If your doctor suspects you have arthritis, he or she may use a magnetic resonance imaging (MRI) test to diagnose your condition. An MRI uses radio waves and a magnetic field to obtain images of organs, tissues, and other structures in the body. Typically, the images from an MRI test are more detailed than other imaging tests, such as ultrasounds and x-rays.
There are two main types of arthritis: osteoarthritis (OA) and rheumatoid arthritis (RA). OA is caused by a breakdown in the protective tissue, called cartilage, that covers your joints. RA is an autoimmune disease that causes joint damage. Orthopedists, doctors who specialize in bone health, increasingly use MRIs to make a diagnosis of osteoarthritis. Doctors can also use these images to look for muscle and cartilage tears around joints.
A radiologist may perform an MRI of a joint with possible osteoarthritis if X-rays are inconclusive. The doctor may also want to look for possible tears and strains in other tissues surrounding the joint.
During the visit, the MRI technician will ask you to lie on a table. He or she will then move the table into the MRI machine, so that the injured area is in the machine. This means that if your shoulder is being looked at, only the top half of your body will need to be in the machine. Your MRI results will then be sent to your doctor, who you’ll see at a follow-up appointment.
When examining an MRI, an orthopedist will typically look for the following structures, which may indicate osteoarthritis:
- damage to the cartilage
- osteophytes, also called bone spurs
- subchondral sclerosis, which is increased bone density or thickening in the subchondral layer of the joint
- joint effusion, or excess swelling of fluid around the joint
- synovitis, which refers to inflammation of the synovial membrane in joints
- tears in ligaments, which may increase your risk for early osteoarthritis, or cause pain or impaired function
Before scheduling an MRI, your doctor will first review your symptoms and ask:
- your degree of pain
- how long you’ve had pain
- activities that are difficult because of your pain or decreased mobility
Your doctor will also perform a physical examination and look for the following:
- swelling around your joint, which can be a sign of excess fluid
- thinning of the muscles
- reduced movement in the joint
- tenderness of the joint
- grating sounds when you move the joint, called crepitus
- swelling in the bone
- instability in the joint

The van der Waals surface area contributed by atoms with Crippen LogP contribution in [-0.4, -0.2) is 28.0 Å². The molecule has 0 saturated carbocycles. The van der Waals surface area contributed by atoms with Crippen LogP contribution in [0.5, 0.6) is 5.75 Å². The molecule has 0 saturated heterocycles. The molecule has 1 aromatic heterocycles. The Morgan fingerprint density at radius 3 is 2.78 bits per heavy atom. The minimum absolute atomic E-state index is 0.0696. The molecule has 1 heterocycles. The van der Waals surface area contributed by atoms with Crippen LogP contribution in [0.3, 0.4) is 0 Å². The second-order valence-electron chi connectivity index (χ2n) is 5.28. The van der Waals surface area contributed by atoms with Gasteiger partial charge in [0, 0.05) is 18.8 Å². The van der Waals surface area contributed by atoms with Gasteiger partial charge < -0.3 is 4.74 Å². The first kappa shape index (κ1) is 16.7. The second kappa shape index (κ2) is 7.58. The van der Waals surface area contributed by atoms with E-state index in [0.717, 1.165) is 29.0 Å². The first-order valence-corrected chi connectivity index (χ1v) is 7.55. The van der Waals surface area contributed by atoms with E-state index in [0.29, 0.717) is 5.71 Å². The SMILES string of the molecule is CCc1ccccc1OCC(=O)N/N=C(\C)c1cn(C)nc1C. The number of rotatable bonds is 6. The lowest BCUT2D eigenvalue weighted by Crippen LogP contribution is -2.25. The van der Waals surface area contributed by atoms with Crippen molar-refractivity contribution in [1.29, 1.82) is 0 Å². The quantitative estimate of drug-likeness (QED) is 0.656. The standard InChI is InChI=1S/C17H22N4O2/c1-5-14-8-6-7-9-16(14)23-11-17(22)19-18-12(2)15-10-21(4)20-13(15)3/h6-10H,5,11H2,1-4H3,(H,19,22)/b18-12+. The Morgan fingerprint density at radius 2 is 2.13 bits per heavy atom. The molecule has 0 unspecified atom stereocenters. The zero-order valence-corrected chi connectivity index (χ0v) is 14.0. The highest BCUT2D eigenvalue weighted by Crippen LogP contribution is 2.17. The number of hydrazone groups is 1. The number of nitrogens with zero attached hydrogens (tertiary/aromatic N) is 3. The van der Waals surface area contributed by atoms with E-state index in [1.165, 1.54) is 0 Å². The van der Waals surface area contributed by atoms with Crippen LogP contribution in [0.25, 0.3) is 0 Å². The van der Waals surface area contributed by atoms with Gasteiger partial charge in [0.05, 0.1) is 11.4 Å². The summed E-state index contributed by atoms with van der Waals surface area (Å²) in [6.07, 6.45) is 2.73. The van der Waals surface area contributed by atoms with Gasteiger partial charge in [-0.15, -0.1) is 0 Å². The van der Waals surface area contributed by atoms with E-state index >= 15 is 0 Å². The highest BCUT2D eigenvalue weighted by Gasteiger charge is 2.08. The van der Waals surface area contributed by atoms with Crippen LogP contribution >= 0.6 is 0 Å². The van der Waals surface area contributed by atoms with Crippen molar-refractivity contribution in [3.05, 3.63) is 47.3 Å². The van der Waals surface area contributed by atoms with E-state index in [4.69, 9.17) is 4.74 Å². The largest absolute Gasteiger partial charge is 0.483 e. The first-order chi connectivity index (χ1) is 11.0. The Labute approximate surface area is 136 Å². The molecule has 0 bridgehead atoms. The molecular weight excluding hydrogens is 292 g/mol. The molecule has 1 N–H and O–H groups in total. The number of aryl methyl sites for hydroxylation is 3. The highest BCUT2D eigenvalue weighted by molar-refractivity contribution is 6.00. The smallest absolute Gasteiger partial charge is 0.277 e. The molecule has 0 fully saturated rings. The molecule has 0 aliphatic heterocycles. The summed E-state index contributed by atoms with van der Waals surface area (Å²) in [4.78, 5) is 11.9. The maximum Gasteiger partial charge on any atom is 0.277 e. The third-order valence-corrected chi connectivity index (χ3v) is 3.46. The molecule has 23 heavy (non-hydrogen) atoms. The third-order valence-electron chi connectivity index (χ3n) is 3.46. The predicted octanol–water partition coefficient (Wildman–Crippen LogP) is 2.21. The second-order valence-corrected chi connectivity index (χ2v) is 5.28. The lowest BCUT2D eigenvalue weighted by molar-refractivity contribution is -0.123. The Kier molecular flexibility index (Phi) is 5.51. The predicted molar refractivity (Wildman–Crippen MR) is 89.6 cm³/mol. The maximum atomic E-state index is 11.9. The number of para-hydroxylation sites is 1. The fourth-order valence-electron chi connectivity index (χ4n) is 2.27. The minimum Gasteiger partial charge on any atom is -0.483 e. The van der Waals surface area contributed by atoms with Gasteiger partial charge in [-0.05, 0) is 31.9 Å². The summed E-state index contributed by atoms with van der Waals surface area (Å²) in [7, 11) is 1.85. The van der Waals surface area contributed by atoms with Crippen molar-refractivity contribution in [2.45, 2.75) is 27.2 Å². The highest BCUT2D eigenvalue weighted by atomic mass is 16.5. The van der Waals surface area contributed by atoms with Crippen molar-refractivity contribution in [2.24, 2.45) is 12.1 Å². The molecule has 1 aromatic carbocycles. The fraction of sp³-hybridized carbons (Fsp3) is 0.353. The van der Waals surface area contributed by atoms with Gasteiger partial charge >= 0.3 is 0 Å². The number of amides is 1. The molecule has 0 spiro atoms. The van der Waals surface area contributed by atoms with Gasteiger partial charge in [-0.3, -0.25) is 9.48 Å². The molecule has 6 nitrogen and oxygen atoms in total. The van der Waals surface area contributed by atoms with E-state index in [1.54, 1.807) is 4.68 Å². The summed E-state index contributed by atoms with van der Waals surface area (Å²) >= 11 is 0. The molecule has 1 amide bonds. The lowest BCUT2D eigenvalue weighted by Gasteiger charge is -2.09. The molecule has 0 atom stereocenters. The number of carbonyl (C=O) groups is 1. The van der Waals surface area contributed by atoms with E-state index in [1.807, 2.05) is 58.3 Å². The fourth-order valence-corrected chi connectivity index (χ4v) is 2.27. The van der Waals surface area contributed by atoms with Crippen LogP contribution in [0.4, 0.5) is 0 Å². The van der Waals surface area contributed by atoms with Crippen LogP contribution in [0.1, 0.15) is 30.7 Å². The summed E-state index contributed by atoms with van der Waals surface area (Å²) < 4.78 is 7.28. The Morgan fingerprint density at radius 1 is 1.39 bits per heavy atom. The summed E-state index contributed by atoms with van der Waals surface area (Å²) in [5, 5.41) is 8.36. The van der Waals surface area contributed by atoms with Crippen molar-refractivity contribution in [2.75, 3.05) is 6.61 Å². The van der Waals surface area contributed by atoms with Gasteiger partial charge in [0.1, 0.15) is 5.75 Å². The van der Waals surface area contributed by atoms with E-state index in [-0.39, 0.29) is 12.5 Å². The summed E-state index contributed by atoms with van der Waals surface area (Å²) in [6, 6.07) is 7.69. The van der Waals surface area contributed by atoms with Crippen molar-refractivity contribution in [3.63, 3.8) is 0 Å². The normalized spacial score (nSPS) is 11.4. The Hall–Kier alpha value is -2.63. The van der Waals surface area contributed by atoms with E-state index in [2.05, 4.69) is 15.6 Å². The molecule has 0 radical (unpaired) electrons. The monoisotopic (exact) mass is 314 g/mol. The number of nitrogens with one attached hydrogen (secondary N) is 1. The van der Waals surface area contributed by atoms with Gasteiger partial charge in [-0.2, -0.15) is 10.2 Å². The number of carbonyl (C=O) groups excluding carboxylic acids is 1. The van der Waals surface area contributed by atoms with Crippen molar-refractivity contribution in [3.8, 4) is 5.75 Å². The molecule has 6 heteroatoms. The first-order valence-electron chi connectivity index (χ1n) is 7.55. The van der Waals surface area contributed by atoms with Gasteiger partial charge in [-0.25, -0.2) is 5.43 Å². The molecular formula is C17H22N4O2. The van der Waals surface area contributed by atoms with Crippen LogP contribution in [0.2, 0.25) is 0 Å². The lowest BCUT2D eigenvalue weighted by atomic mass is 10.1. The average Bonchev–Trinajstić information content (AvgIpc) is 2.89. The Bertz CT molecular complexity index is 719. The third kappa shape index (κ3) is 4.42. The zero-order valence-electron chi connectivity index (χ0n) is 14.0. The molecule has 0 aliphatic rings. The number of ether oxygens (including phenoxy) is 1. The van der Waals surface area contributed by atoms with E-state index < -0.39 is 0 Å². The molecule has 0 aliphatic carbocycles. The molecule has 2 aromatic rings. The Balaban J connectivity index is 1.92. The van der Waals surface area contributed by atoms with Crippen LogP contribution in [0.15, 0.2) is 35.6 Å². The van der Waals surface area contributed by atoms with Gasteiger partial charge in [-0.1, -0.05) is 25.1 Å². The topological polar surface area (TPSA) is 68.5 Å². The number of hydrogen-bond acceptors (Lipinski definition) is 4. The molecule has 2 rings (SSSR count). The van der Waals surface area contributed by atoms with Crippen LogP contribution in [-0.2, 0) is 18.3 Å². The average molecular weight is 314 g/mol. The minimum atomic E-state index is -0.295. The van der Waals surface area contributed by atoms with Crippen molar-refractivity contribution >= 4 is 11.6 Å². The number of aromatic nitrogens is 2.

In addition to your physical exam, there are common tests, including an MRI, that your doctor may request. These include:
- X-rays: Like MRIs, these images are also good at discovering common features of osteoarthritis including bony spurs, narrowing of the space between bones, and possible calcium deposits. X-rays are less expensive than MRIs, and the results are usually obtained more quickly.
- Blood tests: There is no blood test for osteoarthritis. However, your doctor may use it to rule out other possible diagnoses.
- Joint fluid analysis: If there is significant swelling around the joint, a doctor may use a needle to withdraw fluid and test the sample for possible gout, infection, or osteoarthritic-related inflammation.
Your doctor may also look at your medical history and see if you have risk factors for osteoarthritis including obesity, age, smoking, and family history.
After having an MRI, you’ll have a follow-up visit with your orthopedist. He or she will first review the results of the images. If your doctor sees tell-tale features of osteoarthritis on the MRI, then he or she review your symptoms, physical exams, and medical history, and possibly give you a formal diagnosis. Your doctor will also inform you of the severity or stage of the osteoarthritis. An orthopedist may also see another condition on the MRI, such as a muscle strain or cartilage tear.
Based on the holistic review of your condition and MRI results, your doctor will give you an appropriate treatment plan. This may include following up with medication, physical therapy, and surgery. In other cases, you may be able to manage your condition with lifestyle changes, including activity modifications, weight management, and using ice as needed.